8/21 Non-severe Thunderstorms

A particularly strong cold front and a seasonally deep trough is moving in from the west to our area, providing immense lift for rain and cooler temperatures into tomorrow.



The rainfall on radar is mostly non-severe due to low CAPE (instability) as well as lacking shear. The greatest shear is behind the line of storms closer to the trough. Why did the rainfall set up so far east of the trough? A surge in moisture ahead of the trough increased instability in areas with low shear. New Jersey, Delaware, and Maryland have a better chance for wind damage associated with thunderstorms than other  areas. As CAPE steadily rises, it’s a race between the building instability and the moving front. The faster the rain approaches New Jersey, the less severe the storms will be.

My prediction is for a few wind damage reports at the more southerly extents of the region as solar heating is greatest here. Current radar just shows heavy rain associated with this line. Good for the drought, not enough to bust it.DIX.HHC.20160821.1814.gif


Storms firing up

Storms are firing up in Central Pennsylvania as of 19Z, many bordering on severe levels.CODNEXLAB-1km-NJ_Penn-rad-ani24-201608161940-100-100-raw.gif

Although hi resolution guidance suggests this line falls apart by the time it gets to New Jersey, I’m going to go against the models based on the extremely favorable environmental conditions for supercells, especially  in the north. The greatest threat for supercell maintenance and/or development is in northern New Jersey. This is shown in CAPE and the the Bulk Richardson Number. The pink shows the best BRN for supercells.


Clearly central New Jersey is right on the edge, but I believe SRH and wind shear will increase as the squall line approaches. A weak tornado or two still can not be ruled out in northern New Jersey around 6 PM-7PM.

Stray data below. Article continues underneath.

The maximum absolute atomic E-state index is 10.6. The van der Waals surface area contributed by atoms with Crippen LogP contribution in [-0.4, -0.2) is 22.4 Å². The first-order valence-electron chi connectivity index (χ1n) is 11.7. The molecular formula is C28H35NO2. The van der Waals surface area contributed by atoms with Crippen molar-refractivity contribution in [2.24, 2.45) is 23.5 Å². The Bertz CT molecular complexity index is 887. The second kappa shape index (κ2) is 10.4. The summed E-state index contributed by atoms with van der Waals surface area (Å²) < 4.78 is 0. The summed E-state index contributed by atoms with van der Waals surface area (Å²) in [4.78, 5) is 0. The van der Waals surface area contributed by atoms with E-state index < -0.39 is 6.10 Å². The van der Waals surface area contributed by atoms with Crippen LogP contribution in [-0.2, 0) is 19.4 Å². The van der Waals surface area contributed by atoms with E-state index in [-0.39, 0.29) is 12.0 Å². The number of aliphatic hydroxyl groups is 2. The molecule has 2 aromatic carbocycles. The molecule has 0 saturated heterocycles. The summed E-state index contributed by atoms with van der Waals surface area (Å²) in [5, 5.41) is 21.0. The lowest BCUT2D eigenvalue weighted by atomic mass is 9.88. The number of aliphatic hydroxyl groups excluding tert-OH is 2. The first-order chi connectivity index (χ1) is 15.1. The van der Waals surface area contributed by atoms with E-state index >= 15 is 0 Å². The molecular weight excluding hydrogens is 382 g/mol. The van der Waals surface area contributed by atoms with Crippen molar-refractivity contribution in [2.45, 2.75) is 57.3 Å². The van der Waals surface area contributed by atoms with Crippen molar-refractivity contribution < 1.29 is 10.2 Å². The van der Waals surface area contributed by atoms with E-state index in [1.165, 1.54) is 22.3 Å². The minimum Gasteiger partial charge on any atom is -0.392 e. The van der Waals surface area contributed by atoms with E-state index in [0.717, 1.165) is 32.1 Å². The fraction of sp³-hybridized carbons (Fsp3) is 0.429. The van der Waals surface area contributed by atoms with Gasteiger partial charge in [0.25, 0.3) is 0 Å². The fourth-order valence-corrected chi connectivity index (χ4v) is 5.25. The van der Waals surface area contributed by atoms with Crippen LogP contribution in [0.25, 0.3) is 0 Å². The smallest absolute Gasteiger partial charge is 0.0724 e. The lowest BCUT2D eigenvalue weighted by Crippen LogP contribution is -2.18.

8/16 Tornado Threat

Why will there be a tornado threat today for northern New Jersey and southern New York. A strong low pressure system will track across northern New York over an area of explosive CAPE values and impressive shear.


LCL levels will be very low (700 meters). Such low level moisture is favorable for tornadoes, especially when combined with strong winds at 850mb. My forecast is at least one weak tornado across NW NJ as the cold front moves in around 21Z


8/12 Heat

At Rutgers gardens it is 94F with a dewpoint of 78F, a HEAT INDEX OF 110F.


It is downright sultry across the entire eastern half of the United States with relatively clear skies allowing for the temperature to reach the mid-90s. MLCAPE is nearing 3000 J/kg in New Jersey as we speak with the only trigger in the area to our north in the form of a vorticity maxima. We are seeing a lot of cloud debris as we have just reached the convective temperature. Instability is so great we do not necessarily need a strong lifting mechanism for scattered thunderstorms to develop across the New Jersey area. The HRRR is demonstrating this:


In terms of cell mode, wind shear is much more favorable today, especially over the lowest 1 kilometer of the atmosphere. This is due to a belt of strong westerlies between 850mb and 700mb. Given abundant low level moisture and larger SRH, it would not surprise me to see a stronger bow echo than the outflow driven storm we saw last night in northern New Jersey. A supercell thunderstorm or two can not be ruled out. As many areas reach convective temperature, we are seeing some storms pop up on the regional radar:


These will grow in coverage over eastern Pennsylvania as we had through the late afternoon, eventually heading into New Jersey. If you have plans tonight, have an alternative plan or a place to go for 30 minutes or so when one of these storms are approaching.